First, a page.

Ethics complaint against Cano dismissed

City Council member will face no discipline for controversial Twitter posts

An ethics complaint against Ward 9 City Council Member Alondra Cano was dismissed by her colleagues in October.
An ethics complaint against Ward 9 City Council Member Alondra Cano was dismissed by her colleagues in October.

The City Council on Oct. 7 voted to dismiss an ethics complaint against Council Member Alondra Cano, who faced criticism for “doxing” several constituents who disagreed with her participation in a December 2015 Black Lives Matter protest by posting their names, email address and phone numbers on Twitter.

A resolution approved unanimously by the 13 members of the Council stated that Cano “violated the ethical aspirations but not the substantive rules of the Ethics in Government Ordinance.” The dismissal means Cano will not face any disciplinary action and that the complaint remains private under state data practices law, Assistant City Attorney Susan Trammell said.

“The resolution remains a matter of public record, but you cannot discuss the complaint,” Trammell told Council members.

Offered a chance to speak on the matter during Friday’s meeting by Council President Barbara Johnson, Cano, who represents South Minneapolis’ Ward 9, declined.

In September, an email Cano sent Johnson was leaked to the press, offering details of the conversations that have gone on behind closed doors since ethics complaints were filed against Cano more than nine months ago. In the email, Cano said she disagreed with the findings of the city’s Ethical Practices Board and threatened to release evidence of other Council members violating ethics rules if the Council voted to uphold the board’s findings.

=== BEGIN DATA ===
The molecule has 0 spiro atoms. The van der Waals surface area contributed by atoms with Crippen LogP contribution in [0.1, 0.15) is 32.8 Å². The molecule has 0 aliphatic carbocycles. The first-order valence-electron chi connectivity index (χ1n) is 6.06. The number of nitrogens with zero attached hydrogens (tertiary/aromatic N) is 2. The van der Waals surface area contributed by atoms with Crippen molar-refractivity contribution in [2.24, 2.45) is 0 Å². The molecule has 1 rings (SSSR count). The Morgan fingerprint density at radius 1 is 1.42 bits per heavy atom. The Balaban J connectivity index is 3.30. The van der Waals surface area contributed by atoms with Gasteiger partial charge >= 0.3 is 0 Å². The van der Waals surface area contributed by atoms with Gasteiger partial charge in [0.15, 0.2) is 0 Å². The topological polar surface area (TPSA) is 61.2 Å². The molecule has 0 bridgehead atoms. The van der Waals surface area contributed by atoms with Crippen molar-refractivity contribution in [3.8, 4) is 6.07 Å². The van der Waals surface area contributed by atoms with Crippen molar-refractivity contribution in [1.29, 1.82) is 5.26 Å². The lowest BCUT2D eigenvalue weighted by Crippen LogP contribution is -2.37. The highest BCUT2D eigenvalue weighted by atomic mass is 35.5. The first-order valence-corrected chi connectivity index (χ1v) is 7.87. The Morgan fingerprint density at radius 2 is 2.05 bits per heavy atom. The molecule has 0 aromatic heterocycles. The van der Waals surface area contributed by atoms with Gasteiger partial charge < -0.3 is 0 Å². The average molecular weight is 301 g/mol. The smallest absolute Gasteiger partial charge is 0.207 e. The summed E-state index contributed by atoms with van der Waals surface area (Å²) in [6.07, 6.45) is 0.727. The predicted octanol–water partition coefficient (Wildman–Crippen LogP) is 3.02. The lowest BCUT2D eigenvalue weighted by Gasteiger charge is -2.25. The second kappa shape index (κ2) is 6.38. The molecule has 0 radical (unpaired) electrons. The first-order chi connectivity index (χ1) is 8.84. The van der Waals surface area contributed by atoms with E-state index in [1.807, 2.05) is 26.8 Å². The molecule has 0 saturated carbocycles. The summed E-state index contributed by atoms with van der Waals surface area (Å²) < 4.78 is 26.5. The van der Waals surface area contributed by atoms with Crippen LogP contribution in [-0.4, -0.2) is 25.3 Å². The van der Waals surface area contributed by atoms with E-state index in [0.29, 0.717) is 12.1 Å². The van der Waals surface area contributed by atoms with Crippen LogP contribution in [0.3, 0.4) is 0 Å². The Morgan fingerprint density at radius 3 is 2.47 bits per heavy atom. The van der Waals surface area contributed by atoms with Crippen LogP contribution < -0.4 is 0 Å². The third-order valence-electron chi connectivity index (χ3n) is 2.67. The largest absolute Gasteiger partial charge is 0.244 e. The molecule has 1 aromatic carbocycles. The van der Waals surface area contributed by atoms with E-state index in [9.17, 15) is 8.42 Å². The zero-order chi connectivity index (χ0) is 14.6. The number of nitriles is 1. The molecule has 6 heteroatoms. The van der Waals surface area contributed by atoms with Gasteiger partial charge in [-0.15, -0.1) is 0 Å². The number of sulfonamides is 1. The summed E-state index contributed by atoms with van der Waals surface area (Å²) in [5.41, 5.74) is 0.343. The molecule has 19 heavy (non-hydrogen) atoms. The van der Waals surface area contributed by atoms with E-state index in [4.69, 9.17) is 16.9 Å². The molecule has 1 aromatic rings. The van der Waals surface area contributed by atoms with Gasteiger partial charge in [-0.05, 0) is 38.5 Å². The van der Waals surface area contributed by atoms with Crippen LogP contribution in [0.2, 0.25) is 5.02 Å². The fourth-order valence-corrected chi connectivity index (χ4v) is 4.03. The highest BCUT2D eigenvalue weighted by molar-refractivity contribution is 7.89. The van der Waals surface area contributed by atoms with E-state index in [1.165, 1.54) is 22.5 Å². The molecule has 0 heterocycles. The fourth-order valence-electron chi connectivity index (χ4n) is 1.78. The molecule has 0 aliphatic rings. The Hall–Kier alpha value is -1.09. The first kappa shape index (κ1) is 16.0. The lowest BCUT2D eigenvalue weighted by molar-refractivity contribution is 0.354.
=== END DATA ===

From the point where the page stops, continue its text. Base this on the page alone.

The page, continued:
“I would not expect something like that from an elected official,” said Ward 5 City Council Member Blong Yang, the only member of the Council to offer a comment on the matter Friday.

Yang said Cano’s actions in December would have consequences.

“When you do that, you lose the faith that people have in government,” he said. “I think what was most egregious about this whole thing is that there just was no remorse.”

Yang added a moment later: “Even if we as a council body don’t impose discipline, I would hope that the good folks in Ward 9 would take care of it next year.”

He was apparently referring to the 2017 city elections.

According to the text of the resolution, the city received an unspecified number of complaints between Dec. 23, 2015, and Jan. 11 of this year “regarding Council Member Cano’s Dec. 23 posting of constituent contact information obtained from the City’s Constituent Relationship Management System.”

Those complaints were reviewed by the city’s Ethical Practices Board, which in August met in closed session with Council members to discuss the complaint. The Ethical Practices Board is a three-member committee made up of the Chief Judge of Hennepin County District Court and the deans of both the University of Minnesota and University of St. Thomas law schools.

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